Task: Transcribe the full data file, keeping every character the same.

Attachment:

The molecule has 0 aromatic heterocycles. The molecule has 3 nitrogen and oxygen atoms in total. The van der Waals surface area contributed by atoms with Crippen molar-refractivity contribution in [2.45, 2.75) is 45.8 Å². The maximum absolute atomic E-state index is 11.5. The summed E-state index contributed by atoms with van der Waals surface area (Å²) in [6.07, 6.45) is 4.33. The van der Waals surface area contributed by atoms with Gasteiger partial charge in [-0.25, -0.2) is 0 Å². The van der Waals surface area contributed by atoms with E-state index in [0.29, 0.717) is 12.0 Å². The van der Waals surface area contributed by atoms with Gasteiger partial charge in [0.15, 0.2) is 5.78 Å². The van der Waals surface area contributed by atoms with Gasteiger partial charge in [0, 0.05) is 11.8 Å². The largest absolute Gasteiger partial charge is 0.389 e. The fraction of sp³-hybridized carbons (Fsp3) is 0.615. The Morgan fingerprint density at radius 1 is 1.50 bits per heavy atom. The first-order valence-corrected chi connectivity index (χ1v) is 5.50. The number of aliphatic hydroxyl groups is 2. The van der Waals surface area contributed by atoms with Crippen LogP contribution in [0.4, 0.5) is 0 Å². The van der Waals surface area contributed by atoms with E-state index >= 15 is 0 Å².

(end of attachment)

The molecule has 0 aromatic heterocycles. The molecule has 3 nitrogen and oxygen atoms in total. The van der Waals surface area contributed by atoms with Crippen molar-refractivity contribution in [2.45, 2.75) is 45.8 Å². The maximum absolute atomic E-state index is 11.5. The summed E-state index contributed by atoms with van der Waals surface area (Å²) in [6.07, 6.45) is 4.33. The van der Waals surface area contributed by atoms with Gasteiger partial charge in [-0.25, -0.2) is 0 Å². The van der Waals surface area contributed by atoms with E-state index in [0.29, 0.717) is 12.0 Å². The van der Waals surface area contributed by atoms with Gasteiger partial charge in [0.15, 0.2) is 5.78 Å². The van der Waals surface area contributed by atoms with Gasteiger partial charge in [0, 0.05) is 11.8 Å². The largest absolute Gasteiger partial charge is 0.389 e. The fraction of sp³-hybridized carbons (Fsp3) is 0.615. The Morgan fingerprint density at radius 1 is 1.50 bits per heavy atom. The first-order valence-corrected chi connectivity index (χ1v) is 5.50. The number of aliphatic hydroxyl groups is 2. The van der Waals surface area contributed by atoms with Crippen LogP contribution in [0.4, 0.5) is 0 Å². The van der Waals surface area contributed by atoms with E-state index >= 15 is 0 Å².